The Human Rights Writers' Association of Nigeria (HURIWA) once more issued a scathing criticism of President Muhammadu Fulani's inaction on the matter in light of recent violence targeting Nigerian Christians.
Following the murder of a Christian Association of Nigeria (CAN) lawyer and the kidnapping of four nuns by alleged Fulani herders, the writers' group expressed their dismay at how the president failed to curb the situation.
'Letting An Ugly Trend Continue'
"It is worrisome that despite the killing of over 12 Catholic priests in 2022 and the abduction of scores of Catholic priests over the country, the present regime, and security agencies have left the ugly trend to continue," HURIWA National Coordinator Emmanuel Onwubiko told CBN News.
On Sunday, Aug. 21, armed men suspected to be Islamic extremists kidnapped four Roman Catholic nuns in Okigwe-Umulolo.
Police identified the nuns as Benita Agu, Christabel Echemazu, Johannes Nwodo, and Liberata Mbalu.
The four nuns were reported en route to a thanksgiving Mass when armed men forcibly took them.
This incident occurred just three days following the brutal slaying of Benedict Azza, a lawyer for CAN's legal department.
Details of the Azza Murder
Witnesses told police that two armed assailants shot and killed Azza in Zamfara's capital of Gussau.
The CBN News report disclosed that the suspects initially failed in their abduction attempt on the victim, who escaped via his vehicle.
The assailants reportedly chased Azza before catching up with him and shooting him thrice.
The CBN article revealed that they allegedly left his dead body on the roadside.
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Previous Incidents of Violence Against Nigeria's Christians
Through the years, numerous reports of violence against Nigerian Christians have been attributed to Fulani herders.
CBN News said that the Fulani militia often subjects Christians to their sustained violent attacks, particularly in Nigeria's remote villages.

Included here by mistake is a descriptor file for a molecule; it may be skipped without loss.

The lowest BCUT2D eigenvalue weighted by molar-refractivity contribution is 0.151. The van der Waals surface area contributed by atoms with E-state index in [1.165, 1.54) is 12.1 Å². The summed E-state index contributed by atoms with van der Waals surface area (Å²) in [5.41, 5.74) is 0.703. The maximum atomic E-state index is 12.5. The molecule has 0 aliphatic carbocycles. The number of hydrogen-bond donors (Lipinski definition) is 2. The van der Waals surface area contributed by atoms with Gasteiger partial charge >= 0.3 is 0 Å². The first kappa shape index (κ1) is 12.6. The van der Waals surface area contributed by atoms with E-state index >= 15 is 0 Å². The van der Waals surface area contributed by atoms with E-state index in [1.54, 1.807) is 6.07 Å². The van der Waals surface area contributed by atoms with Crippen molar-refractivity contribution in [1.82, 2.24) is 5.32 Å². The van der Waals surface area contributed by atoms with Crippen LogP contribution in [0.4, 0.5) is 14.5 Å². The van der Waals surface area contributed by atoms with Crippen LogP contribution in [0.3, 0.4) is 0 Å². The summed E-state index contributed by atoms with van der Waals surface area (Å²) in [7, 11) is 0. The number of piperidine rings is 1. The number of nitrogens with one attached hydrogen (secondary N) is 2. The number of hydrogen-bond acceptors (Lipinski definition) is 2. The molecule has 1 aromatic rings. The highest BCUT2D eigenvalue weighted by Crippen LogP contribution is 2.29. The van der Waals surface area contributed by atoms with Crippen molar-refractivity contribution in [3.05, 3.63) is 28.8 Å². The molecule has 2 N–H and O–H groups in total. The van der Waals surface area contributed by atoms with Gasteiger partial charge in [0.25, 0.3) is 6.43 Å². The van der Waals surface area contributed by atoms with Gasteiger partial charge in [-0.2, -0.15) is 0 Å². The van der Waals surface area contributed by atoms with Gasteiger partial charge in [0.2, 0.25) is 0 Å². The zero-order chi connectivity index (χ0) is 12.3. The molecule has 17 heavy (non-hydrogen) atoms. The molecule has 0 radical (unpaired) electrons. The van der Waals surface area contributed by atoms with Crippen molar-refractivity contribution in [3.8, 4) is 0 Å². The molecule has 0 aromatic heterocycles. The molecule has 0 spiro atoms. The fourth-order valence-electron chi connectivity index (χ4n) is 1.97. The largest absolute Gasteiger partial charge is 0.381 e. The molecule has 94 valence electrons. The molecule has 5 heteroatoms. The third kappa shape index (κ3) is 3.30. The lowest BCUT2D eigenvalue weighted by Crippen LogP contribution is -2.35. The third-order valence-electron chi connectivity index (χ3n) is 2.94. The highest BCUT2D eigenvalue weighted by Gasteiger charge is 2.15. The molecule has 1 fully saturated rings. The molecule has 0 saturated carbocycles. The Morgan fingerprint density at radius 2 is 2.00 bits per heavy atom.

The CBN News report revealed that Fulani militants include mostly 'early Islam adopters' who engage in jihads ("holy wars") against Christians in the West African country of Nigeria.
In 2017, CAN initially expressed alarm over Buhari's control over the country's peace and order situation following Fulani herders' brutal massacre of 75 civilians in Christian communities.
In May 2018, Fulani militia shot and killed 17 parishioners and two priests during Mass at Benue State's St. Ignatius Church.
Fulani herders also set fire to farmlands, food barns, and at least 60 houses.
Meanwhile, a June 2018 report by Baptist Press revealed 86 dead when Christian farmers and Fulani militia clashed in Plateau State.
The same report stated that the skirmish resulted in 60 homes destroyed and six people injured.
Additionally, a 2021 report by Catholic News Agency disclosed that Zamfara State's Christian believers received a warning about worshiping in churches due to threats of abduction and armed attack by Fulani militia.
The Islamic militant group reportedly sent a letter on Nov. 19, 2021, to Gussau police warning of violence on their end against churchgoers outside the state capital.
Nigeria reportedly ranks highest in the number of Christian deaths, with 4,650 deaths in 2021 versus 3,530 in 2020, the CBN News report disclosed.
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